January 2: Unmanned and unlawful

When three boys went outside to play marbles they became victims of an Israeli drone.

    514 people were killed by unmanned drones, during Israel's war on Gaza [GALLO/GETTY]

    For each day of Israel's war on Gaza, the Al Mezan Center for Human Rights reports on how one family is coping with the war's aftermath.

    In its seventh report from the Gaza Strip, Al Mezan talks to a family who lost three boys. 

    On January 2, 2009, 11-year-old Mohammed al-Astal, his eight-year-old brother Abed-Rabbo, and their second cousin, 11-year-old Abed-Sattar, went out to play marbles and to collect sugar cane in a sandy road near their home in Al-Qarara village in the south of the Gaza Strip.

    As they played, they were targeted by an Israeli drone - an unmanned aircraft.

    Drones have an array of sensors which can provide a clear image in real time of individuals on the ground. They have the ability to distinguish between children and adults and drone strikes are very precise.

    A year after the attack, Al Mezan spoke to the children's parents.


    23 DAYS, 23 STORIES

      December 27: 96 widows, 245 orphans
      December 28: Life in the ruins
      December 29: 'My children are dead'
      December 30: 'How can I forget?'
      December 31: Killed 'doing his duty'
      January 1: 'Who will teach me now?'

    Iyad, the father of Mohammed and Abed-Rabbo, saw the drone just minutes before the attack.

    "It was just before the Asir [afternoon] prayer and my wife was making tea on the fire as there was no gas or electricity during the offensive. I noticed a drone in the sky. It was unusually low.

    "I went to wash for the prayer and then I heard people shouting, 'There's a missile! There's a missile!' I heard an explosion. The last thing I expected was that it would be the children.

    "My brother, Ibrahim, came by and whispered to me, 'your father-in-law and brother-in-law have been killed.' I didn't know what to tell my wife. She became worried so I went outside to see what had happened.

    "I walked for around 20 metres and I saw my brother, Ibrahim, again coming toward me. He said, 'It was your two sons who were killed.' I went to the site of the attack, but the bodies had been taken to Nasser Hospital. When I got there they were already in the morgue."

    Abed-Sattar's father, Waleed, is a farmer and was out in the fields when he heard the explosion.

    "I heard the explosion but I just kept walking. I didn't know what had happened.

    "Then a friend called to say that three children from the al-Astal family had been killed. Another person called and asked me what my son had been wearing. I then realised that my son had been a victim of the explosion.

    "He was so disfigured that they couldn't identify him; the only way was to identify his clothes. When they brought him home from the hospital to be buried I wanted to see him. Everyone refused. I insisted but they kept refusing.

    "When I insisted again they showed me one of Iyad's children's faces. I asked again to see my son but they said, 'Please don't.' I then asked if he'd been decapitated and they said no. Then they said, 'There are children around here. Please don't uncover him and look,' and so I gave in."

    According to a relative who arrived at the scene moments after the attack, the three children had been torn to pieces.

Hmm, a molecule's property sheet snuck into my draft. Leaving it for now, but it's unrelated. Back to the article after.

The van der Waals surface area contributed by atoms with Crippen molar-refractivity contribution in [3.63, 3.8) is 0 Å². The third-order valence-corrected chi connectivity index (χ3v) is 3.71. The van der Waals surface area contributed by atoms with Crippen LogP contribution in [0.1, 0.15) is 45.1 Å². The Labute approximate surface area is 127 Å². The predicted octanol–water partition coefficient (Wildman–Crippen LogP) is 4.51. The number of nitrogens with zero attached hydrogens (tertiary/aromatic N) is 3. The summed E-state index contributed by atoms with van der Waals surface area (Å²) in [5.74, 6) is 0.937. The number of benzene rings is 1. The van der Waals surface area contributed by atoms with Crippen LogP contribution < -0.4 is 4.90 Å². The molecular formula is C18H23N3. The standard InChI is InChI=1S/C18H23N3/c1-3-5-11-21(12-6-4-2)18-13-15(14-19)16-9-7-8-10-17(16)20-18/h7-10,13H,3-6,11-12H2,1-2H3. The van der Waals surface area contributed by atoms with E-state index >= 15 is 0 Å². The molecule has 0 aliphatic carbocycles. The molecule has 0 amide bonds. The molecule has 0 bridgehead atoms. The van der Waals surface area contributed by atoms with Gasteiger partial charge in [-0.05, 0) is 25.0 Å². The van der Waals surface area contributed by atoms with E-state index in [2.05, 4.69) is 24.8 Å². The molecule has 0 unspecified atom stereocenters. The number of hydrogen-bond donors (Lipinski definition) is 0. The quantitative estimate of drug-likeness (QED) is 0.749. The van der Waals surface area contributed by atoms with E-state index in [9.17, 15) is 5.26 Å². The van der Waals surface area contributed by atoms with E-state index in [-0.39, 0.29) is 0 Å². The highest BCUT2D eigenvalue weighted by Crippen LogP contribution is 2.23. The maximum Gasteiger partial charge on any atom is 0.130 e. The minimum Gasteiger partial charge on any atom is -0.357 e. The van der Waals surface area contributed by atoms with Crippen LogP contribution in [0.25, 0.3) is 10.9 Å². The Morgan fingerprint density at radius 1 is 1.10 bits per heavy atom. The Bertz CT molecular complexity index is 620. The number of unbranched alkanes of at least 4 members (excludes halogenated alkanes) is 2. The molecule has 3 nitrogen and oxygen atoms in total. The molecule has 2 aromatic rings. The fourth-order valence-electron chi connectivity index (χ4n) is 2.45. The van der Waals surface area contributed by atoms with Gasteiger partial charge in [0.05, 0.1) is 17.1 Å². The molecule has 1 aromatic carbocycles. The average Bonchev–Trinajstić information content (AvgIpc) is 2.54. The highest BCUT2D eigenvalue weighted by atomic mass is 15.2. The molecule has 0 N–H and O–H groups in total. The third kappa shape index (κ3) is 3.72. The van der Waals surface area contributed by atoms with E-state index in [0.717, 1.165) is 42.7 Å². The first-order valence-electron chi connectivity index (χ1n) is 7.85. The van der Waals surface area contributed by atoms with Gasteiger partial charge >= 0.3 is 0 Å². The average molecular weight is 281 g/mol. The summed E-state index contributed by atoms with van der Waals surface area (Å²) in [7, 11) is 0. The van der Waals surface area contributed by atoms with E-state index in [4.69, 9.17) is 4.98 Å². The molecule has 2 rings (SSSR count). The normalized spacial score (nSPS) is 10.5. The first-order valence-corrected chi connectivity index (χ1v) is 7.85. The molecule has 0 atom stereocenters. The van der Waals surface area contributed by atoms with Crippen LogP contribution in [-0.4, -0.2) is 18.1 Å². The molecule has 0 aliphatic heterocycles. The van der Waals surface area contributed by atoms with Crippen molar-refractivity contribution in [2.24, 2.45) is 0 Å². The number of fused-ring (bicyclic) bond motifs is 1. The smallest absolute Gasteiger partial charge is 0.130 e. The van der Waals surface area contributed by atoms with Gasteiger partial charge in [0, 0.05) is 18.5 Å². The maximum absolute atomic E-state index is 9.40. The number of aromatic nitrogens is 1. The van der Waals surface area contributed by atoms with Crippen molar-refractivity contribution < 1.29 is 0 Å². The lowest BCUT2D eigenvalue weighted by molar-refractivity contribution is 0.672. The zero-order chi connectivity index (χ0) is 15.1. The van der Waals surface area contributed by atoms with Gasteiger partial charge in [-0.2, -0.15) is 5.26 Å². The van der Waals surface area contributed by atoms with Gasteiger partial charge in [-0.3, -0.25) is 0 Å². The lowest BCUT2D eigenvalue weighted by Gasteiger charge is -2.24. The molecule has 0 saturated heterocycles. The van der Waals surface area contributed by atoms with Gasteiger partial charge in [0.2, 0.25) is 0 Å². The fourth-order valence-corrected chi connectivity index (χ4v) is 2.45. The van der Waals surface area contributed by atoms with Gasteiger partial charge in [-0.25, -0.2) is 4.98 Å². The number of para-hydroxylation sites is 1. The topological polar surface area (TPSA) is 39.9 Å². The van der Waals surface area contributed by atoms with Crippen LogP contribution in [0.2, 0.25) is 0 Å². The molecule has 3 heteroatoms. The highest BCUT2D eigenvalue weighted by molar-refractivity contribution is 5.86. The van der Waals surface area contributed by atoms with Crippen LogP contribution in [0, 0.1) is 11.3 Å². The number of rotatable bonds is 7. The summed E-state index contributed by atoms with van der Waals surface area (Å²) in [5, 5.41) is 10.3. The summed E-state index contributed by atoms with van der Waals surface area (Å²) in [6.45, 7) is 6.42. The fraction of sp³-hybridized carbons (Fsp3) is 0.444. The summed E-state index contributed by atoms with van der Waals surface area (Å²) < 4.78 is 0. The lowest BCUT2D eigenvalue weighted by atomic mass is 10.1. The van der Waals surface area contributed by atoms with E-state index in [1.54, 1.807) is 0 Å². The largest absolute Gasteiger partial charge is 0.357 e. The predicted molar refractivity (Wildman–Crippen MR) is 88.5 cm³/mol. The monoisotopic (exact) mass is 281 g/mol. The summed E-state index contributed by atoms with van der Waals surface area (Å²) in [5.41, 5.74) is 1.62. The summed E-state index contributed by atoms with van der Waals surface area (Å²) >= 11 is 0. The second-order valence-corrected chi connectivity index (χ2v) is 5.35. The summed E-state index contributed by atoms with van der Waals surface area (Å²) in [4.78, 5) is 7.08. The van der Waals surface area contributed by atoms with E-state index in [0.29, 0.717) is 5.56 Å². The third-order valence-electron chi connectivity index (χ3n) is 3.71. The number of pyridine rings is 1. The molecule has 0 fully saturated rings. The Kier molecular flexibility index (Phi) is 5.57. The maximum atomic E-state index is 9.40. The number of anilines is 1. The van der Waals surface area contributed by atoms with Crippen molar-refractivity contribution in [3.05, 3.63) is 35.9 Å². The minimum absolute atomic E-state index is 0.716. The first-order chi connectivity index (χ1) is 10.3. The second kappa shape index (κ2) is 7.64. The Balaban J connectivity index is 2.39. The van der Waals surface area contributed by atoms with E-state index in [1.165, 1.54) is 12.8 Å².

He said: "I saw one of them without a head. It was Abed-Sattar ... Mohammed was wounded all over his body and especially in his head. Abed-Rabbo was torn into pieces. There was blood all over the place."

    Abed-Sattar nearly stayed with his father that day.

    "I wanted him to come to the field with me. But I saw him hiding marbles in his hand. It was marble-playing season. I realised how much he wanted to play, so I let him go with the others," Waleed said.

    A community in mourning

    The whole community has been affected, says Iyad.

    "One of the boy's friends, Hudayfa, had been with them that day, but Mohammed told him to leave. I don't know why. Hudayfa is still in shock until today; he faints and dreams of the boys in the night. He wakes up screaming.

    "My other children are very young. Their mother tells them the boys are in heaven. That is how she explains it. Khaled, who is four, asks me to bring them back. That's when I can't bear it."

    Iyad's wife, Jawahir, is trying to help them cope.

    "I hid the boys' clothes and notebooks from the other children but they look at their pictures and ask if we can go and see them," she says. 

    in depth

    Waleed's wife, Inshirah, says that her 3-year-old, Yassin, still can not understand.

    "He looks at Abed-Sattar's picture and tells him to come and eat with us. He asks me to let Abed-Sattar come out with us for the day. It didn't occur to us that they would attack the children. We thought the older boys might be killed, not the youngest ones."

    Waleed is also struggling with his loss. "I can't believe it's been a year. For three months after the attack I kept seeing Abed-Sattar. I saw him when I was awake and tried to talk to him.

    "We are just ordinary people living on our land. The people in the drone, couldn't they see they were children? They knew they were children."

    During Operation Cast Lead, the Israeli military killed at least 514 persons with drone launched missiles. 116 of them were children. On the basis of the accuracy of the missiles and the clarity with which drone controllers can see targets, Al Mezan believes that the vast majority of these incidents constitute wilful killing; a war crime under international law.

    SOURCE: Al Jazeera


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